As you may know, I made the $174 purchase for the atticus.io app (https://atticus.io) and in my initial video was over all quite positive. Now, a few days in, I still think the purchase will prove its worth, but right now, at this very moment, the writing environment in the application is less than stellar.
For those who don’t know, let me give you a quick rundown of the application.
Atticus promises to deliver excellent looking pdf’s (formatted for novel printing) and ePub’s, right now. It promises a writing environment that is somewhere between google docs and scrivener and has an excellent roadmap of features to come.
Upon opening I am given an interface offering to let me load a project, upload or create a new one.
Great interface here. No critique
Lets click on my book…
I now have a page with a familiar scrivener style layout at the left with a ‘binder’ and a main window for editing. The binder has three sections, front matter, body and back matter. This core layout is great.
When I click any of the editable (not auto generated) sections I am given a very easy to use writing interface, that, for the most part works fine. However, when it auto saves it can and often does freeze up the application. Though to be fair it flashes ‘saving’ in the top right, so you know its not just dead. My issues with the writing environment are not that it’s bad as such as it’s an ample replacement for Word but falls short of scrivener in some major ways.
There is no slit screen functionality so I can only view one page at a time. Which is actually fine because it’s entirely missing a ‘notes’ section, and links log, and research and images… It is literally the things that will end up in the manuscript, which means it isn’t technically missing anything but the quality of like functions are, for my workflow essential.
The main thing that I use that’s missing is character and place bio’s. I basically need this feature. For me having a character bio close at hand is essential. I need to know who knows who, what colour their hair is, how old they are, where they were born. For my none of this is easy to remember because I write science and urban fiction. If a character is 30, I can remember that but if a character is 130 then I want notes about what their life was like growing up. Stuff that I simply have-to trap. Atticus, while having an acceptable writing hole has none of the extras’ that I require.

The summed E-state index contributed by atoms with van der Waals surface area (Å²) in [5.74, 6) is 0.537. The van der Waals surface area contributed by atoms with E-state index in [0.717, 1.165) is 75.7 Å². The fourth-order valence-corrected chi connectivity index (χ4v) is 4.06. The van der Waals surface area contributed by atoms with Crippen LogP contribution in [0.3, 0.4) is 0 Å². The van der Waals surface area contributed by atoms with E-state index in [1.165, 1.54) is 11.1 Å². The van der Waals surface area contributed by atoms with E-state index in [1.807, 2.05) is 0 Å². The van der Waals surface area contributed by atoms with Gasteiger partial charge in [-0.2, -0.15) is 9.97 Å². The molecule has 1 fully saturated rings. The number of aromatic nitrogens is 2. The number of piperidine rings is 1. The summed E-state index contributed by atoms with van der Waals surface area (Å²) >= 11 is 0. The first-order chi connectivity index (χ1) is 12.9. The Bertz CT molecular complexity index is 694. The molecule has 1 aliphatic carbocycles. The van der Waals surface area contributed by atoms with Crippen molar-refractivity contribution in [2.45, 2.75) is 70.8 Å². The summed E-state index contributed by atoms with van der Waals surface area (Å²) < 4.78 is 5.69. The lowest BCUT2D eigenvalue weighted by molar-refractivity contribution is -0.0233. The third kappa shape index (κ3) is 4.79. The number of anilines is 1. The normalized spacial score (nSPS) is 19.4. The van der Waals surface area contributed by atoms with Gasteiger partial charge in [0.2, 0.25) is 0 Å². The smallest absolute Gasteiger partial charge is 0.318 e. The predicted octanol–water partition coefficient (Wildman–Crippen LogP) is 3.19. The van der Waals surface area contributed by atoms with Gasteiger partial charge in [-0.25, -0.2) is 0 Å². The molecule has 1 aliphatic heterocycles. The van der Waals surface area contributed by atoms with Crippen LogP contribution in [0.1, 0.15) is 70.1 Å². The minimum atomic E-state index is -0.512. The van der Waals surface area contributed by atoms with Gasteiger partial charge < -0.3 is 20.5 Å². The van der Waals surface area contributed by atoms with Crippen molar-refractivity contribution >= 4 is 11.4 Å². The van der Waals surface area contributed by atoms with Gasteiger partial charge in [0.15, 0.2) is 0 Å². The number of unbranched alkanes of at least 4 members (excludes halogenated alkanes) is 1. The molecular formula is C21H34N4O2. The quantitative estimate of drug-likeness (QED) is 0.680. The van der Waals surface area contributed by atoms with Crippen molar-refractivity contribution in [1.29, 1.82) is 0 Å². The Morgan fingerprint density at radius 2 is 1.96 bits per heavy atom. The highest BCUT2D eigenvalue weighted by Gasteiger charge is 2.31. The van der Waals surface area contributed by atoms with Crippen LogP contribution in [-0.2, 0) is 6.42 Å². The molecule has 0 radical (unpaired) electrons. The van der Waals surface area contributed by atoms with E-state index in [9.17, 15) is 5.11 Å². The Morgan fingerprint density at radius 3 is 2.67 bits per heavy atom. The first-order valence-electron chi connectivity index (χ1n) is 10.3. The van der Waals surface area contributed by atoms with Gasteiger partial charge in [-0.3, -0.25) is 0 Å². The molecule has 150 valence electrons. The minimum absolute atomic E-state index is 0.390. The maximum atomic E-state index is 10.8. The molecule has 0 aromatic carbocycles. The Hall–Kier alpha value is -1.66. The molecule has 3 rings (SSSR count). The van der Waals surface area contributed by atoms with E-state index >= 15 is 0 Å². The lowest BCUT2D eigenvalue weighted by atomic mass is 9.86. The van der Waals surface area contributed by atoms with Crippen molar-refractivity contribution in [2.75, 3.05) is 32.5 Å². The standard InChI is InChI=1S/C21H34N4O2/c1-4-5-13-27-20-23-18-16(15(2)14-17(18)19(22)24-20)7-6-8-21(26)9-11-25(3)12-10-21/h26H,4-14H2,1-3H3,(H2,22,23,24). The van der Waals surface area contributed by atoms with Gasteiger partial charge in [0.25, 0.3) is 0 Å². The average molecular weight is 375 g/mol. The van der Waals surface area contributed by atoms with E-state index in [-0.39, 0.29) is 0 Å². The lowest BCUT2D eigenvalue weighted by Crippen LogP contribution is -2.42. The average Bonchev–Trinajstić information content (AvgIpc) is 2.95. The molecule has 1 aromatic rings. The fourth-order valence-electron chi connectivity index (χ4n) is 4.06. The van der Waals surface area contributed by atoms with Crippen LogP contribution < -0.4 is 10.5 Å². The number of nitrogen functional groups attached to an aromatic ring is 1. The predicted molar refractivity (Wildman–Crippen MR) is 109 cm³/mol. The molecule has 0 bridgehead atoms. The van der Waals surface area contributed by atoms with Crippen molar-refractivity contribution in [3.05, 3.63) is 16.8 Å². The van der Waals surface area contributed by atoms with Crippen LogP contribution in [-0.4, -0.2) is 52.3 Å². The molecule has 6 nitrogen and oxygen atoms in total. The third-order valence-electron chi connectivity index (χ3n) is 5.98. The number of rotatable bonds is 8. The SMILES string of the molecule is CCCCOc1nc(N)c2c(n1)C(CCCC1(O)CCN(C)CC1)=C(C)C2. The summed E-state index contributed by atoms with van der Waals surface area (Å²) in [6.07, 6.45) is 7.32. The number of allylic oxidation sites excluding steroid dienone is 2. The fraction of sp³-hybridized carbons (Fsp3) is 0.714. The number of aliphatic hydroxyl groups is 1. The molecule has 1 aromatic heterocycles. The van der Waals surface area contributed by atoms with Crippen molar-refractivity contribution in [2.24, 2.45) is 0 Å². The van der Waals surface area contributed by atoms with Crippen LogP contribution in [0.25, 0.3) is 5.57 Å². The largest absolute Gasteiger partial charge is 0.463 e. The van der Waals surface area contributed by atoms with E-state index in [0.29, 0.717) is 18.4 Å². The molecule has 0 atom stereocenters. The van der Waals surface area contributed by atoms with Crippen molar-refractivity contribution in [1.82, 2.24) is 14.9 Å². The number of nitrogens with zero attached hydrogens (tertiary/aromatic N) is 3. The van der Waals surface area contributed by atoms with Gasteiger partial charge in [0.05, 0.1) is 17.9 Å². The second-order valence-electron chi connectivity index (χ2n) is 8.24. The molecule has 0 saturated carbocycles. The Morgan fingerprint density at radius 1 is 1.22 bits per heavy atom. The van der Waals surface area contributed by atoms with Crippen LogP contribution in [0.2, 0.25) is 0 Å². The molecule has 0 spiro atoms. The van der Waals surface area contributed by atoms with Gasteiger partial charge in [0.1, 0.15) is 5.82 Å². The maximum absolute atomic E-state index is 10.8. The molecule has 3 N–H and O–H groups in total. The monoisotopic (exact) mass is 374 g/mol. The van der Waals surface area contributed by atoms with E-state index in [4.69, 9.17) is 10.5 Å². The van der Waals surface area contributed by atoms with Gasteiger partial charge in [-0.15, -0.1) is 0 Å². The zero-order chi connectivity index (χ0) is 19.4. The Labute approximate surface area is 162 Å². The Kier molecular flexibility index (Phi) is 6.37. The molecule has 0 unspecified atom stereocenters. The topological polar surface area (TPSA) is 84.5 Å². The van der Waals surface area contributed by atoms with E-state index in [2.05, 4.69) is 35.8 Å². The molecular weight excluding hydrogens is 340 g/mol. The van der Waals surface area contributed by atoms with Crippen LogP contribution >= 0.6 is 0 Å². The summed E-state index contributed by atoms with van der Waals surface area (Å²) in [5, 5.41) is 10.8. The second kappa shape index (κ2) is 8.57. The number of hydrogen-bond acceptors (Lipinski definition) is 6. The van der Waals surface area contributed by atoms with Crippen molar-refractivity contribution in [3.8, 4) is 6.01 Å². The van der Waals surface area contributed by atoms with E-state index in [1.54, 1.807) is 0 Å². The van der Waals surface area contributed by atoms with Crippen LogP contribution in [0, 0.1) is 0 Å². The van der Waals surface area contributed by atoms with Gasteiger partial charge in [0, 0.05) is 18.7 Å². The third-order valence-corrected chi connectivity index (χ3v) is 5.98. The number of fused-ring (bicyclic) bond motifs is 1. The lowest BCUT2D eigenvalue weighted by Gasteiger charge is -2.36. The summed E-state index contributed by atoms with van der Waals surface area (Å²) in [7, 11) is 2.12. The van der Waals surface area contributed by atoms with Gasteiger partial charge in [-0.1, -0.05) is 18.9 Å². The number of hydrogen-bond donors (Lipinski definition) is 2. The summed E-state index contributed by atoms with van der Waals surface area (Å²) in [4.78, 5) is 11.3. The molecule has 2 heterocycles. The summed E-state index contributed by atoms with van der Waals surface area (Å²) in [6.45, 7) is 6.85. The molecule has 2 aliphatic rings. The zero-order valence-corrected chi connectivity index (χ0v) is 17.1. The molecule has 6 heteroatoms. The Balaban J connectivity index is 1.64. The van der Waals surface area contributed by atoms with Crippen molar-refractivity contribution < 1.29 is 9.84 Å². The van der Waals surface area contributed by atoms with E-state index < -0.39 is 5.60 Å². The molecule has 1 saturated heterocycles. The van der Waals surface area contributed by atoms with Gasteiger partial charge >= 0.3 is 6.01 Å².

All this is extra annoying as the Dabblewriter service, which is also online, has basically all of the features that Atticus is missing. Dabble however is restrictively expensive and has none of the export options that Atticus has.
Speaking of which.
This is the moment that Atticus proves its self as worthy. Atticus has literally the best tools I have seen for creating an export that looks how I want. The really surprising thing is that it is so jarringly simple. Click, click, click and poof, a lovely well formatted book in both pdf ePub can be exported. Its mad how easy it is given that it looks so basic.
There are options to view how your book will look on basically every device you could want to see, options to change drop caps, lead caps, artwork and indentation. This is all before I you click the ‘advanced’ button. It’s all very, very smooth.
There are even options to change the ‘great’ ornaments, per chapter if you want. I exported “Hunter’s Garden” from Atticus in about five minutes and had something that looked far more ‘produced’ than I had from scrivener or my previous scripted method. The output simply looked more professional.
I then loaded up scrivener and started hacking though the weeds that is its own export window trying to replicate the same beautiful export. Scriveners options were cryptic, blind and chorish (not a word?)
Without a pre-view, I had to tinker, export, repeat my way to what I wanted and even then, it didn’t look as good. This process took me an hour. It seems far better to even with Atticus in its current state to export a standard docx from Scrivener, plop it into Atticus and do the export there. If I need to make slight corrections in the text then the editor would be fine.
Scrivener does, I agree look like it has more features, it looks more granular and controlled. It just isn’t the case in practice though. In real use, its got so much stuff and it all seems as important as everything else that it becomes a game of 4d chess rather than “ooh that’s pretty” click.
The downside of the ease of Atticus is that I must re-import each time and can’t export back to scrivener, or even docx.
Also, before I move on, the ‘book brush’ advertisement on the $135 application I just purchased is NOT acceptable to me, not at all. I adblocked the shit out of that pretty much instantly.
Asking Atticus to feature-by feature replace Scrivener isn’t reasonable. That’s like criticizing Photoshop for not being Excel. What Atticus needs to do is be feature comparable with something lie DabbleWriter and offer things of its own, like good plotting tools hot-linking and service integration (togglable!!!)
Scrivener is already a momoth of features. Features that no ones seems to use more than 60% of, but everyone uses a different 60%. Atticus should capitalise on the fact that its build on more modern technology, that it can see the best of Scrivener, and the worst and reimplement the good while fixing the bad. Atticus is beautiful and easy to use and it should keep moving in that direction.
As long as I see development happening month by month, I think eventually it WILL replace Scrivener for me, but we are a long way off yet.
EDIT: I refunded, after it froze up on me about five times. They did give me the refund really fast, even if they were a little snooty in the message. I may check back in on it, in a year or so.
This post was published a few days earlier on my Patreon.